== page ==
C++ For C# Developers: Part 3 – Variables and Initialization

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Today we continue the series by introducing variables and how they’re initialized. This is another basic topic with surprising complexity for C# developers.

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C++ For C# Developers: Part 2 – Primitive Types and Literals

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The series continues today with our first actual C++ code! Today we’ll start with the absolute fundamentals—primitive types and literals—on which we’ll build through the rest of the series. As basic as this topic sounds, some of it can be pretty shocking when coming from a language like C#.

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C++ For C# Developers: Part 1 – Introduction

Outside of Unity, C# is rarely used as a game programming language. C++ is used heavily in Unreal, Cryengine, Lumberyard, and almost all proprietary game studio engines. This series is for Unity game programmers who know C# and want to broaden their skills so they can effectively write code for other engines, or even write C++ scripts for Unity. Today we’ll begin with an introduction to C++’s history, standard library, tools, community, and documentation. Read on to get started!

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LINQ-Style Generic Algorithms for Burst

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We’ve seen how to create powerful, Burst-compatible generic algorithms already, but today we’ll take another approach to generic algorithms and implement them in the style of C#’s LINQ. Along the way, we’ll tackle a new challenge by implementing a generic algorithm that allocates a new collection.

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Thread Synchronization Performance

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Multi-threading is essential to performance on all modern processors. Using multiple threads brings along with it the challenge of synchronizing data access across those threads. Unity’s job system can do some of this for us, but it certainly doesn’t handle every case. For times when it doesn’t, C# provides us with a bunch of synchronization options. Which are fastest? Today we’ll find out!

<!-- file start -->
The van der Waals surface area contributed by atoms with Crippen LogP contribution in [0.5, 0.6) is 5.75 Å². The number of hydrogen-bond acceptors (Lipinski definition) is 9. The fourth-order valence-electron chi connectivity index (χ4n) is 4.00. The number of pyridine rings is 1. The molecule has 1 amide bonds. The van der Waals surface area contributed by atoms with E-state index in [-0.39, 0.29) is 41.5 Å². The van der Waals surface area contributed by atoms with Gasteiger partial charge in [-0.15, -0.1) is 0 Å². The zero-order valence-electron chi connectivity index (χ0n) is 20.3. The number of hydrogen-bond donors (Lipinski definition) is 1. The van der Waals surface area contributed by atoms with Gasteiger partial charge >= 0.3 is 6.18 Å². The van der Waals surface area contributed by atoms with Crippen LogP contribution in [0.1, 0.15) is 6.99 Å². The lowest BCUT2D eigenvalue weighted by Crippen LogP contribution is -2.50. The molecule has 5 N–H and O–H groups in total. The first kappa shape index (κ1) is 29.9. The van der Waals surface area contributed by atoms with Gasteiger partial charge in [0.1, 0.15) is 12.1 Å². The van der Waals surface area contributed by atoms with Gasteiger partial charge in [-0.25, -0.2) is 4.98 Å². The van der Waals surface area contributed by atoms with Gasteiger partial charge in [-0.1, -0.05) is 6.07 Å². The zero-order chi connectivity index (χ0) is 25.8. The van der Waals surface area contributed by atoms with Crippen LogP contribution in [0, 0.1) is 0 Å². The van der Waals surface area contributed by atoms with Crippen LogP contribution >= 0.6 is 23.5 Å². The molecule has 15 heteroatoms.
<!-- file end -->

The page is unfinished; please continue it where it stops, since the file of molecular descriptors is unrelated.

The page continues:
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Type-Agnostic Generic Algorithms

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We looked at some generic algorithm examples in the previous article, but they weren’t very generic in one respect: they all required a NativeArray<T>. What if we wanted to make them more generic so they could work on any type of collection? Today’s article shows two ways to do just that!

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Generic Algorithm Examples

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There are many common algorithms that we use constantly: searching, filtering, mapping, and so forth. Today we’ll write a few in the Burst-friendly way as examples of how to write Burst-friendly code that’s still reusable and efficient.

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How SharedStatic Works

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Burst 1.2 comes with a new feature: SharedStatic<T>. This allows us to write to static variables from within Burst-compiled code like jobs and function pointers. Today we’ll look at how this is implemented by Burst and IL2CPP. We’ll also put them to a performance test to see how fast they are.

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Function Types: A Spectrum

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C# gives us lots of types of functions for us to call. We must constantly decide between them. Should this function be static? Should it be virtual? There are many factors that go into making the decision. Today we’ll look at the function types as a spectrum and hopefully get a little perspective on our options.

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Burst Function Pointers vs. Jobs

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Function pointers aren’t the only way to express a unit of work. Unity’s own job system does just this, albeit in a different way. Today we’ll compare the performance of Burst’s function pointers against jobs themselves!

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